The financially stretched state governments stare at a massive expenditure for the Covid vaccination drive as the second wave of the pandemic sweeps the country, claiming the lives and livelihoods of millions. The raging pandemic has left in its wake a severe shortage of vaccines, medicines and oxygen.
The BJP government’s move to herald a liberalised and accelerated vaccination strategy from May 1 – making vaccine pricing, procurement and eligibility flexible – has thrown a gauntlet to the already challenged state exchequers.
As I had , New Delhi has claimed that the flexible pricing policy given to vaccine manufacturers will ensure more production. But state governments fear that the inequity in pricing and expansion of the demand base to encompass all adults will derail the already chaotic vaccination drive amid a severe shortage.
The devastating second wave has exposed India’s inadequate healthcare system, overwhelming the hospitals and mortuaries. India reported 3,32,518 fresh cases of infections on April 22, accounting for 36 percent of the world total. It has eclipsed every daily peak reported by other countries since the start of the pandemic. The country reported a daily death toll of 2,257 taking the total tally to 1.87 lakh.
The panic-stricken central government had taken a few decisions in quick succession, some being a complete reversal of its earlier stance.
On April 19, it decentralised the vaccination strategy and told the state governments and private hospitals to procure vaccines directly from manufacturers and importers, at a cost. It opened up the private market to help manufacturers incentivise their production. The government also approved a payment of about Rs 4,500 crore as advance to the two vaccine makers against future supplies, by relaxing bank guarantee rules. It also made everyone above 18 years eligible for vaccination.
A few days before, on April 16, the government fast-tracked the use of foreign-made vaccines, such as those made by Pfizer, Moderna, and Johnson & Johnson, that are already cleared by the World Health Organisation or regulators in the US, UK, European Union and Japan. It allowed pharma companies to bypass the mandatory clinical trials and told them to undergo a brief bridging study – meaning vaccines will be first given to 100 beneficiaries and they will be assessed for seven days for safety outcomes – under the new fast-tracked approval process.
On April 13, the government approved the Russian vaccine, Sputnik V, for emergency use in the country. Early this year, the vaccine maker had signed production deals with around a dozen vaccine contract manufacturers with idle capacity in India, and is set to produce 1.5 billion doses of the vaccine annually, much more than the combined production of the two others: the indigenously-developed Covaxin by Bharat Biotech and Covishield, developed by Oxford-AstraZeneca and mass-produced by the Serum Institute of India. Sputnik V is the third vaccine to be available in India.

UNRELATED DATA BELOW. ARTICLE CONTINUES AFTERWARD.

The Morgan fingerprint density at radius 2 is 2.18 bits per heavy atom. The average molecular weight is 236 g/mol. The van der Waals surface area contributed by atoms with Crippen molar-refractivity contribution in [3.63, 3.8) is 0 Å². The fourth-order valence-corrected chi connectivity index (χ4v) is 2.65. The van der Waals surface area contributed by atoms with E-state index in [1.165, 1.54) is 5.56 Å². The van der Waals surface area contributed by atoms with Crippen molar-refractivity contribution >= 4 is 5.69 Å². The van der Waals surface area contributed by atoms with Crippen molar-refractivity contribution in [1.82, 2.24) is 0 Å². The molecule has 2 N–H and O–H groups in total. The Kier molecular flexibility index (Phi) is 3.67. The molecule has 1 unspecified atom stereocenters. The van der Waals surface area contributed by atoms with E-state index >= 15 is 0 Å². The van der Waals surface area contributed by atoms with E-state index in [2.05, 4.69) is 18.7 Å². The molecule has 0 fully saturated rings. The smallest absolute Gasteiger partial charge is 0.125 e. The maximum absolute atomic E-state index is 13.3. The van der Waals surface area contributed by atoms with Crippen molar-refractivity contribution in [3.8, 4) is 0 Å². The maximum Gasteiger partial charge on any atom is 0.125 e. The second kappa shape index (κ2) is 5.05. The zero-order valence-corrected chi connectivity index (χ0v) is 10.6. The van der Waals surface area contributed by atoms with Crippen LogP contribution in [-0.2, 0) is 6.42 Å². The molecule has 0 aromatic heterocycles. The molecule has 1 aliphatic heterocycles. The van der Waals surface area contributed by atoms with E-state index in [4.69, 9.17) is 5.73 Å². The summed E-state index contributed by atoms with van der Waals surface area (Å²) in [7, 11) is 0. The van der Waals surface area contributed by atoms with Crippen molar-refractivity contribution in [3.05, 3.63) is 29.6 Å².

The three sets of decisions came at a time when the healthcare infrastructure in several cities teetered on the brink of collapse. The state governments had sought more supplies of vaccines as they struggled to handle the increased demand amid the raging pandemic. As of April 22, the dropped to 65,133 across the country from over 1 lakh centres operational in February-March. More centres are facing a shutdown as a severe shortage in vaccine supply looms large.
When the daily demand at 10 million doses far exceeds the supply (Serum’s 2.4 million doses a day and Bharat Biotech’s 0.6 million, both claimed by their respective spokespersons), the mad scramble is unavoidable.
All the government’s decisions seem like knee-jerk reactions to the fast-spreading pandemic. It had not allowed the private market so far but did nothing to ramp up the production of vaccines in the country. Even when Russia swept up all idle capacities in India to manufacture Sputnik V, the government failed to see the devastation that the second wave had wreaked in other countries and act accordingly.
Instead, for several months, the government had cast a blind eye towards the from both Serum and Bharat Biotech for financial aid and requests to incentivise their production by opening up the private market. On April 19, the government finally signed a deal with them to supply 200 million doses and 90 million doses, respectively, to the government by July at a pre-agreed rate of Rs 150 per dose. Serum gets Rs 3,000 crore in advance while Bharat Biotech about Rs 1,500 crore.
As per the government circular, starting May 1, vaccine makers will supply 50 percent of their monthly Central Drugs Laboratory-released doses to the central government and will release the remaining 50 percent doses to the state governments as well as in the open market at a pre-declared price. Private vaccination providers have been told to transparently declare their self-set vaccination price. There is no ceiling set on the price.
Kerala’s finance minister Thomas Isaac was the first one to raise his voice.